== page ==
When Did Sports Betting Become Legal in New York?

You might be familiar with the expression ‘total lock of the week’ when it comes to sports betting. The concept is that one team or player is going to perform exceptionally well throughout the entire week, and this is usually enough to convince punters that their selection is a sure thing. However, in most cases, the ‘total lock’ occurs because the chosen team happens to be exceptionally good at doing what it does, and not because of some secret plot by bookmakers to fleece the masses.

Although most states that allow sports betting consider it a crime to offer bets on athletic contests, New York was one of the first to legalize sports betting a long time ago, and continues to lead the way when it comes to the industry. This is mainly because New York is a lucrative market, and the state’s residents are very open to new opportunities. It should therefore come as no great surprise that New York is also home to many high-profile sports books that operate globally, such as Pinnacle, Betfair and more.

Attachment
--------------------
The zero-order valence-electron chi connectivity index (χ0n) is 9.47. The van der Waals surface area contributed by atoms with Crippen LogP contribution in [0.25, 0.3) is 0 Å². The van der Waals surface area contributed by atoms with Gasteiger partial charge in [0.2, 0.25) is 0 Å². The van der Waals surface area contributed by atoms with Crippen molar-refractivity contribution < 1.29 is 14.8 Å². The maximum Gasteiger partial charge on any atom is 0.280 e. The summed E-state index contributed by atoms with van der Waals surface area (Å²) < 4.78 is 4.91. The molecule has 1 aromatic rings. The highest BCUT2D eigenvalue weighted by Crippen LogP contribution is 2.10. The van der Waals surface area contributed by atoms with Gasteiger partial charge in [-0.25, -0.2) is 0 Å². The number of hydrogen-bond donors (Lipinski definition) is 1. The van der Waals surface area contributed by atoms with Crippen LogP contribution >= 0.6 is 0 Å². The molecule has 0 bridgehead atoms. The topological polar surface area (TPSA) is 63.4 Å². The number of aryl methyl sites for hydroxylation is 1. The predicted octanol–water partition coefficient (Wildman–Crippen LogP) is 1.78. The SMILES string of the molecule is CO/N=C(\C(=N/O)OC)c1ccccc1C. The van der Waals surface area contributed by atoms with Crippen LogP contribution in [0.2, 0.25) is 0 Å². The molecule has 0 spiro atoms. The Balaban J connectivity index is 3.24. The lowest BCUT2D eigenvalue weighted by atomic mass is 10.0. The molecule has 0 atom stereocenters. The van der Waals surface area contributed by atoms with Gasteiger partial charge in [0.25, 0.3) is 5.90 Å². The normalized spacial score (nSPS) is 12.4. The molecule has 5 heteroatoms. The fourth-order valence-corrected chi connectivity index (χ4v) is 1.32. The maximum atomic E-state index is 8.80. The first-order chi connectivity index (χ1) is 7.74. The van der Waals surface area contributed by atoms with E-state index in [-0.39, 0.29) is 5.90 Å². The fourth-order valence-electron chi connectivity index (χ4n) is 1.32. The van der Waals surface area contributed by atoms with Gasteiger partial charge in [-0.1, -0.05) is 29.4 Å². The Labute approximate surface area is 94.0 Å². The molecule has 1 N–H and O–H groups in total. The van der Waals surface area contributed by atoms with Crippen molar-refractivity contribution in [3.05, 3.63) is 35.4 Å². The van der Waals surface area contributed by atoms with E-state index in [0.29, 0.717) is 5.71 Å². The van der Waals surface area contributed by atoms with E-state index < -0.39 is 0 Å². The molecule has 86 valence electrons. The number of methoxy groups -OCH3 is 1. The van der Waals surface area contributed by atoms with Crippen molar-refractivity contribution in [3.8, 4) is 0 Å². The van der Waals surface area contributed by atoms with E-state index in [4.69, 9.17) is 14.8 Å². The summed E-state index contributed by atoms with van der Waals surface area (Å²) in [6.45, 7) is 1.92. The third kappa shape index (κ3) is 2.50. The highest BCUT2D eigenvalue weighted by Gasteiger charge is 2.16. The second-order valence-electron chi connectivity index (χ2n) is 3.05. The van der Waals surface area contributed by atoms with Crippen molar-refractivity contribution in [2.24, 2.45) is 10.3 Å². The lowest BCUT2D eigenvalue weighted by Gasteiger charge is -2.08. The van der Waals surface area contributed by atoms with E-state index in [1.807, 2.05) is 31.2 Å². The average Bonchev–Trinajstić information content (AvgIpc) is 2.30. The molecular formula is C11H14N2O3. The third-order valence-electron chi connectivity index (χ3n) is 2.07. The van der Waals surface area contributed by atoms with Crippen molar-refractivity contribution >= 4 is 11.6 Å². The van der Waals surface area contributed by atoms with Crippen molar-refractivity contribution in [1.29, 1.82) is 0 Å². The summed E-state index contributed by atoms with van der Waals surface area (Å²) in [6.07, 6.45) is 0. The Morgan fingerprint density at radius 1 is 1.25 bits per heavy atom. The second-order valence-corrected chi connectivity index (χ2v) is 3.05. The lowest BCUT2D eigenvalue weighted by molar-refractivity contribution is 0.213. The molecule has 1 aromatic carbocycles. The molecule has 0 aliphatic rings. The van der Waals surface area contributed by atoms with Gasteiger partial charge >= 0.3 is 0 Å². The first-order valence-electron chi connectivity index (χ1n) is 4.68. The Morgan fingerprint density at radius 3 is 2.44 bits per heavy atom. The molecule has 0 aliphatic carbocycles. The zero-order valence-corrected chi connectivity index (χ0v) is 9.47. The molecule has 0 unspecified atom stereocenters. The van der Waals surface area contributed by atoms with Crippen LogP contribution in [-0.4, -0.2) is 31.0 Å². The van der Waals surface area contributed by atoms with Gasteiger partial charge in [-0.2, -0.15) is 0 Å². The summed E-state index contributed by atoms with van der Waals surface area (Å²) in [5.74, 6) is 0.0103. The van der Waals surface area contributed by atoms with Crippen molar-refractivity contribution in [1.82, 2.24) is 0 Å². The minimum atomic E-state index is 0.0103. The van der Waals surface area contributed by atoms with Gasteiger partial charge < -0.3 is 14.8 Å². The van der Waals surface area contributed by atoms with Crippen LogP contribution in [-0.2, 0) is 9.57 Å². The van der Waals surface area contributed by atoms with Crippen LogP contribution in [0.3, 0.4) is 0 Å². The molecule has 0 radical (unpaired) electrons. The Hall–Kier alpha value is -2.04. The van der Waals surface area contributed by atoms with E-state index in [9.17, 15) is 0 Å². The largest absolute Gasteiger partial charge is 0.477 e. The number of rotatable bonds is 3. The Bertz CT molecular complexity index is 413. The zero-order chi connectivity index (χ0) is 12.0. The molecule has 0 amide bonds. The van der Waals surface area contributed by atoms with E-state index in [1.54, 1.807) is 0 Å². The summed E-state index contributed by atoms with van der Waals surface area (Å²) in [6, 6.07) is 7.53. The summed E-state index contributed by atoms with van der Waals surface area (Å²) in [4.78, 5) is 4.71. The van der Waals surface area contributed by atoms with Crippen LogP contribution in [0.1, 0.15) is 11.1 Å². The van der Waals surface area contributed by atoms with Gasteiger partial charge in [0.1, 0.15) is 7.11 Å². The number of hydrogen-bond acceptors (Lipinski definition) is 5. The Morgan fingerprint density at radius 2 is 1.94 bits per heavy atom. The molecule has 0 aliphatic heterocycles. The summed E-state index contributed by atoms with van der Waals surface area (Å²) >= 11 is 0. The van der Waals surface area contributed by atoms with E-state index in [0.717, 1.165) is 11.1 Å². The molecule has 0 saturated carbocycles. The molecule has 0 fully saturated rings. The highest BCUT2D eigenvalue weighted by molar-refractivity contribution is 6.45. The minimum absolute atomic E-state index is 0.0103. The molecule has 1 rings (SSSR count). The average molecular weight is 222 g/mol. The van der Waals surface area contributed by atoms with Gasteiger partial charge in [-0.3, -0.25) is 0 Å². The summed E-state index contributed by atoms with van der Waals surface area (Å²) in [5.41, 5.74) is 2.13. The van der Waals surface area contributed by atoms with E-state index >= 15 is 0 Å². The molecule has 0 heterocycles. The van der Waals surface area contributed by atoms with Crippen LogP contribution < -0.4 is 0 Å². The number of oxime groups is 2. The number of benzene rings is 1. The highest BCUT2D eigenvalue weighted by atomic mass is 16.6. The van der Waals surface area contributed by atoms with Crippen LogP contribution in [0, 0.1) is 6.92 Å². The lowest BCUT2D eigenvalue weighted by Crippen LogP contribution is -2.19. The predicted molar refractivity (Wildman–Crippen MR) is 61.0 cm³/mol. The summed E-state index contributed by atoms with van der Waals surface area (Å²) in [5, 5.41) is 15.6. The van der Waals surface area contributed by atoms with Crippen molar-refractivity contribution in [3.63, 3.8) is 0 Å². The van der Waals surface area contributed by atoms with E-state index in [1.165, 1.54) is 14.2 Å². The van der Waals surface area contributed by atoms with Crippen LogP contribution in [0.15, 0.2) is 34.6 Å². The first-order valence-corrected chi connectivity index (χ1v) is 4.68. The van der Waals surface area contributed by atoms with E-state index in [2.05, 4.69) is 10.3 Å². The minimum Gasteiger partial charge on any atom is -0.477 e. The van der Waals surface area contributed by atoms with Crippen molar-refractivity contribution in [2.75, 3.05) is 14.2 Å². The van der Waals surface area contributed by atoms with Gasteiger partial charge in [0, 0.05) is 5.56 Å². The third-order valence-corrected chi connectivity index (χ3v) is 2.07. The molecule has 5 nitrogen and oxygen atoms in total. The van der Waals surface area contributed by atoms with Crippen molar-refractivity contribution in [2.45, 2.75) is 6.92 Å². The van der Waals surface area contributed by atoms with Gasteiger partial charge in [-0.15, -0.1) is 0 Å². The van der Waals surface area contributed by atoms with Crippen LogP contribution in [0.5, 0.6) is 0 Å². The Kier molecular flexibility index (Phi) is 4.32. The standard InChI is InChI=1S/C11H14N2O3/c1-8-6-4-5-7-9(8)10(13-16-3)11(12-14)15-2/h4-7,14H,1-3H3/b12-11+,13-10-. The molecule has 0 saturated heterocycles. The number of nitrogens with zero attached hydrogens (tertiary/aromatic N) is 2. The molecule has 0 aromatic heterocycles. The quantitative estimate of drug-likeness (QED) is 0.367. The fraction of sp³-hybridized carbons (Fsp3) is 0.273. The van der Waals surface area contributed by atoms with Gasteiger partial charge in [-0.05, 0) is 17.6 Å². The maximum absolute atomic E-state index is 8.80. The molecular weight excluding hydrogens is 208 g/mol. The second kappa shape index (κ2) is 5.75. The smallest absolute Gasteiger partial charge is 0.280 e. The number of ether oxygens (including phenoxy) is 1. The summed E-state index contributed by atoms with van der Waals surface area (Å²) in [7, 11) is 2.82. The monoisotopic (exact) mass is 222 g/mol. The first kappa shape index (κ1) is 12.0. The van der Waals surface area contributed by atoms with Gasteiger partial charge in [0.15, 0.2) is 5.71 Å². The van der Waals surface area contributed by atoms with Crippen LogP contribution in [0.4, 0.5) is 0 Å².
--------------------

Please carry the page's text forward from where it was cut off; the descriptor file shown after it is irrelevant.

The question is: when did New York legally allow for sports betting? The answer is complicated because prior to 1968, sports betting was legal in the state, but the laws around it were vague at best. This is mainly because New York was a part of the ‘Grand Alliance’ that was formed in reaction to the Great Depression. The alliance was made up of New York, New Jersey and Canada, and the aim was to create a single market where everyone could trade and invest in securities, as well as take out loans against those same securities. Naturally, this included gambling, and the laws around it were very favorable to the industry.

In 1931, New Jersey became the first state to legalize sports wagering and poker games, with New York following suit in 1934. These laws allowed for sports books to open in the three states, and the number of locations increased to over 500 in the United States by 1942.

It should be noted that in some cases, the legality of sports betting in New York is still a bit murky. For example, pari-mutuel wagering on horse racing and dogfighting are still outlawed. However, the overall picture is of a state that was at the forefront of the sports betting movement, and continues to lead the way today.